Kelley Burnett is a ceramicist whose ease and warmth are instantly translated through the simplicity of her home and pottery. Her functional creations seamlessly blend into her shady, plant filled home. Shared with her writer husband Dylan and their pup Otto, their space is ideal amidst such a sprawling city, providing immediate relief from the high energy of Los Angeles’ east side. Over coffee on a warm Sunday, the couple show us their home and Kelley sheds some light on the LA creative landscape.

Their space is ideal amidst such a sprawling city, providing immediate relief from the high energy of Los Angeles’ east side.

What began your love and connection to pottery?

I’ve puzzled over this for a long time! I can’t remember what made me enroll in my first ceramics class in college, I guess aside from curiosity. I didn’t grow up in a creative or art-filled home at all, but I always wanted to draw or make things with my hands. We didn’t have a television, so I spent summers outside picking flowers and arranging them, or working in the garden. Maybe getting into pottery was the most tactile practice I could find.

More recently, I’ve realized the connection to pottery and the pieces I make certainly has been synonymous with my interest in plants and the natural world. I’ve always found myself with collections of small things, like pebbles, so making pottery was a way to create those myself.
I’ve also found that, especially when moving the last couple years, ceramic studios have been guides to the city I’m in; they are usually full of kind and helpful people, many of whom you may not have crossed paths with otherwise.

Beyond that, working with clay forces you not to take yourself too seriously, and certainly not to rush the process. It has ways of teaching and showing you to slow down and do it right. I was a terrible potter when I first learned. Something pushed me to stick with it, and after a few years of practice it began to feel like a part of my view of the world and existing.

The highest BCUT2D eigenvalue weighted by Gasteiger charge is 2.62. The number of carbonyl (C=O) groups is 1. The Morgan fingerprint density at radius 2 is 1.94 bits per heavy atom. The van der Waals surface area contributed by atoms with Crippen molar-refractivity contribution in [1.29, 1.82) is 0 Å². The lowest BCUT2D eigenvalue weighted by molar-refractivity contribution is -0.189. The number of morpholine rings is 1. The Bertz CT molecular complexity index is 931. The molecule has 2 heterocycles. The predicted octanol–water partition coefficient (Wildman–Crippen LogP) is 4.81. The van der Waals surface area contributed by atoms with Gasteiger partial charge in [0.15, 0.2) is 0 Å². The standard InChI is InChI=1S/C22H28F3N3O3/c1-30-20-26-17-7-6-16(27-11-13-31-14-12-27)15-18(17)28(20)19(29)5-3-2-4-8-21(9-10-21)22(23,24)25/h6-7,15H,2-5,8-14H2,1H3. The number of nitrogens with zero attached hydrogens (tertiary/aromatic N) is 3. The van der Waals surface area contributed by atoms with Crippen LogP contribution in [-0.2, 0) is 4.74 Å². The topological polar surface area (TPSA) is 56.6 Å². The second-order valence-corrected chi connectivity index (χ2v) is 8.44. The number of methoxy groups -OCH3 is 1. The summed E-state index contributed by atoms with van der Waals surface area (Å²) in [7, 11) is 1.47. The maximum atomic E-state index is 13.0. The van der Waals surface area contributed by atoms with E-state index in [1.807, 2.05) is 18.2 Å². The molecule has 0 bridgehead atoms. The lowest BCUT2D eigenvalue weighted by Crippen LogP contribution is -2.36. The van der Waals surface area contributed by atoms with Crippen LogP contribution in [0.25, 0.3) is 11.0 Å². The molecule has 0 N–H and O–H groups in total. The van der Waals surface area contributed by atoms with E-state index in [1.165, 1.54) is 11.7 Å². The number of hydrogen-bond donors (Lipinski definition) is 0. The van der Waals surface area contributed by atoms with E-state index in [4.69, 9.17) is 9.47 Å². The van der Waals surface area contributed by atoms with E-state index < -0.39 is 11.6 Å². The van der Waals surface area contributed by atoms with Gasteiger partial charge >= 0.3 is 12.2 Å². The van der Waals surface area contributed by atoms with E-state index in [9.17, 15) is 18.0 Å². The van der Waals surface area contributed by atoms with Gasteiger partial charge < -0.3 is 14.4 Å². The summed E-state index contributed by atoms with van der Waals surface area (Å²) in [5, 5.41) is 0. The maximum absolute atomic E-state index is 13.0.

Your home feels very thoughtful. How would you describe your approach to interiors?

We really try not acquire too many things, or things that can only exist well in this one space. I suppose though, we don’t tend to count books or ceramics as things.

In general, pieces that can disassemble or are made from hardware store supplies have served us so well. We’ve also moved a lot, which has given us the opportunity to acquire things slowly, and only bring in things we really have space or need for. A lot of the thoughtful feel may have been born out of necessity, we just didn’t want to move things that we’d end up having to disperse later.

Dylan and I also work a lot from our home, so it needs to be a place that can be shared by two creatives at work, but also at rest. He feels most comfortable and productive surrounded by books, moored by his big wooden desk. I feel most comfortable and productive when there’s empty space and a sense of sparseness. We’ve tried to balance this for the both of us.

Can you describe your ideal morning?

Because Dylan works at a bookstore some evenings, we try to make sure we get a few calm moments together in the morning. Ideally, this is: walking our dog, Otto, coffee, and breakfast. Usually then I work outside on the patio with the window open, and Dylan works at his desk. Otto likes to either bark or sleep near whoever is more interesting that day.

How do you ease into the evening?

Nothing much more than a glass of wine and quiet, Dylan reads every night before sleeping, even if it’s just one page.

What’s your studio soundtrack?

I’ve discovered the best part about the patio studio is that I don’t have to choose, Dylan picks the records! Right now, a lot of jazz albums from the 50’s and 60’s. And truthfully, that soundtrack is layered with barks from all the neighborhood dogs, including ours.

Feature for In Bed with words by Serafina LoGiacco